Journal article Open Access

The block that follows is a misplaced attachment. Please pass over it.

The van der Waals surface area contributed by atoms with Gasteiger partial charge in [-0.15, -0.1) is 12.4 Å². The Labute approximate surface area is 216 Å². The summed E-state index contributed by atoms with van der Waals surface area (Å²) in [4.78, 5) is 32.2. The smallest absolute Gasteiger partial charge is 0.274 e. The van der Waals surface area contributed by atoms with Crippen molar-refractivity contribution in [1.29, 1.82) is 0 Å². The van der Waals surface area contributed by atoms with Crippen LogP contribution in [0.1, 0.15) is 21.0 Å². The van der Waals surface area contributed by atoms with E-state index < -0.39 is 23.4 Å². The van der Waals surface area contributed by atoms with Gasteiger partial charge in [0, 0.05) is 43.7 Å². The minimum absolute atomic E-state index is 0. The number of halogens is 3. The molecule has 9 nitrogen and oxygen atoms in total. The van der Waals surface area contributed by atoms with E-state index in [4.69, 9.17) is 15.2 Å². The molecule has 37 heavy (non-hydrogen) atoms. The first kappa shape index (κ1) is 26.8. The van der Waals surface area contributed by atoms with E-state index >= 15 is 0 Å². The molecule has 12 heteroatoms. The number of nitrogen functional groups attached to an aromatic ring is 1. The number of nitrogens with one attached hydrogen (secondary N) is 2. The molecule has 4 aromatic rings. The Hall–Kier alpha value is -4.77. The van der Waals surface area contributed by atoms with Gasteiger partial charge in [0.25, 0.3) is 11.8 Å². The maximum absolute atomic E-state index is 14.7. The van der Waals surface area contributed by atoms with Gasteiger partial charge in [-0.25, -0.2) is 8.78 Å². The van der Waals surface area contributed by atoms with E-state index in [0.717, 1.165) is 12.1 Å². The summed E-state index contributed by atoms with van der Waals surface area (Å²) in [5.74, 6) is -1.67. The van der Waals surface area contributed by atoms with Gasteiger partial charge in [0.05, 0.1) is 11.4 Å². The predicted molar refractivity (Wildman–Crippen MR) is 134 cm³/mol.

AbstractObjectivesAlthough exposure to antibiotics can cause Clostridium difficile infection, certain antibiotics are used to treat C. difficile. Measurements of antimicrobial C. difficile activity could help to identify antibiotic risk and emergent resistance. Here, we describe publication patterns relating to C. difficile susceptibilities and estimate minimum inhibitory concentrations (MIC) for antibiotic classes in the published literature between January 1970 and June 2014.MethodsWe queried PUBMED and EMBASE for studies reporting antibiotic C. difficile MIC in English or French. We used mixed-effects models to obtain pooled estimates of antibiotic class median MIC (MIC50), 90th percentile of MIC (MIC90), and MIC90:MIC50 ratio.ResultsOur search identified 182 articles that met our inclusion criteria, of which 27 were retained for meta-analysis. Aminoglycosides (MIC50 120 mg/L, 95% CI 62–250), 3rd (MIC50 75 mg/L, 95% CI 39–130) and 2nd generation cephalosporins (MIC50 64 mg/L, 95% CI 27–140) had the least C. difficile activity. Rifamycins (MIC50 0.034 mg/L, 95% CI 0.012–0.099) and tetracyclines (MIC50 0.29 mg/L, 95% CI 0.054–1.7) had the highest level of activity. The activity of 3rd generation cephalosporins was more than three times lower than that of 1st generation agents (MIC50 19 mg/L, 95% CI 7.0–54). Time-trends in MIC50 were increasing for carbapenems (70% increase per 10 years) while decreasing for tetracyclines (51% decrease per 10 years).ConclusionsWe found a 3500-fold variation in antibiotic C. difficile MIC50, with aminoglycosides as the least active agents and rifamycins as the most active. Further research is needed to determine how in vitro measures can help assess patient C. difficile risk and guide antimicrobial stewardship.